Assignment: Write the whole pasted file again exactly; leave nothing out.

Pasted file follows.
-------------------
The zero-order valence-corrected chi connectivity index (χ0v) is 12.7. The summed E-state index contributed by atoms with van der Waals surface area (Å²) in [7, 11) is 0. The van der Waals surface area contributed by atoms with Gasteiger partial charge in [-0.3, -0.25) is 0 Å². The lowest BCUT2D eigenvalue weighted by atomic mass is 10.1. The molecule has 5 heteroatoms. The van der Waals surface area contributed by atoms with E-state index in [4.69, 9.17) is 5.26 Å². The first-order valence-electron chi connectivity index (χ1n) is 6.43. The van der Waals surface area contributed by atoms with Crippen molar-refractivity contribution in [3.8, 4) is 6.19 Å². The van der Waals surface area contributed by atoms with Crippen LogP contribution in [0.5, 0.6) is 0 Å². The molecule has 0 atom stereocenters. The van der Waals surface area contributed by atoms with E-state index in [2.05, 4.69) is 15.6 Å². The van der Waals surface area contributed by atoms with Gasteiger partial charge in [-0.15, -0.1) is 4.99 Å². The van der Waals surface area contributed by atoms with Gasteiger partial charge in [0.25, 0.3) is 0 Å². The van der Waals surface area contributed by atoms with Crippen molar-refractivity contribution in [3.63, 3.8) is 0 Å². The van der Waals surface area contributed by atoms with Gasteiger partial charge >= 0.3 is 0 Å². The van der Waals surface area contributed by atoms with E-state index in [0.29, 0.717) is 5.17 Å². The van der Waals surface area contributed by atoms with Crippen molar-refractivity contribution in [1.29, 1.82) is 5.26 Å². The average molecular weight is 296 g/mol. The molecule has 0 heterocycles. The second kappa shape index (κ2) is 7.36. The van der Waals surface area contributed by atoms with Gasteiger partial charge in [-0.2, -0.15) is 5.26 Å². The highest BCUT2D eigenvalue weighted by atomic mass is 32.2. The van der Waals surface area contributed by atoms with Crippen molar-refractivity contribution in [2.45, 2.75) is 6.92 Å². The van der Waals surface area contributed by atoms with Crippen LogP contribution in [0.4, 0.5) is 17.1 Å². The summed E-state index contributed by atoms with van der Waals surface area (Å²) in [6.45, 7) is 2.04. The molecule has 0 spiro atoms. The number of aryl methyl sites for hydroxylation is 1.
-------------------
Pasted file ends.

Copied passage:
The zero-order valence-corrected chi connectivity index (χ0v) is 12.7. The summed E-state index contributed by atoms with van der Waals surface area (Å²) in [7, 11) is 0. The van der Waals surface area contributed by atoms with Gasteiger partial charge in [-0.3, -0.25) is 0 Å². The lowest BCUT2D eigenvalue weighted by atomic mass is 10.1. The molecule has 5 heteroatoms. The van der Waals surface area contributed by atoms with E-state index in [4.69, 9.17) is 5.26 Å². The first-order valence-electron chi connectivity index (χ1n) is 6.43. The van der Waals surface area contributed by atoms with Crippen molar-refractivity contribution in [3.8, 4) is 6.19 Å². The van der Waals surface area contributed by atoms with Crippen LogP contribution in [0.5, 0.6) is 0 Å². The molecule has 0 atom stereocenters. The van der Waals surface area contributed by atoms with E-state index in [2.05, 4.69) is 15.6 Å². The van der Waals surface area contributed by atoms with Gasteiger partial charge in [-0.15, -0.1) is 4.99 Å². The van der Waals surface area contributed by atoms with Gasteiger partial charge in [0.25, 0.3) is 0 Å². The van der Waals surface area contributed by atoms with Crippen molar-refractivity contribution in [3.63, 3.8) is 0 Å². The van der Waals surface area contributed by atoms with Gasteiger partial charge >= 0.3 is 0 Å². The van der Waals surface area contributed by atoms with E-state index in [0.29, 0.717) is 5.17 Å². The van der Waals surface area contributed by atoms with Crippen molar-refractivity contribution in [1.29, 1.82) is 5.26 Å². The average molecular weight is 296 g/mol. The molecule has 0 heterocycles. The second kappa shape index (κ2) is 7.36. The van der Waals surface area contributed by atoms with Gasteiger partial charge in [-0.2, -0.15) is 5.26 Å². The highest BCUT2D eigenvalue weighted by atomic mass is 32.2. The van der Waals surface area contributed by atoms with Crippen molar-refractivity contribution in [2.45, 2.75) is 6.92 Å². The van der Waals surface area contributed by atoms with Crippen LogP contribution in [0.4, 0.5) is 17.1 Å². The summed E-state index contributed by atoms with van der Waals surface area (Å²) in [6.45, 7) is 2.04. The molecule has 0 spiro atoms. The number of aryl methyl sites for hydroxylation is 1.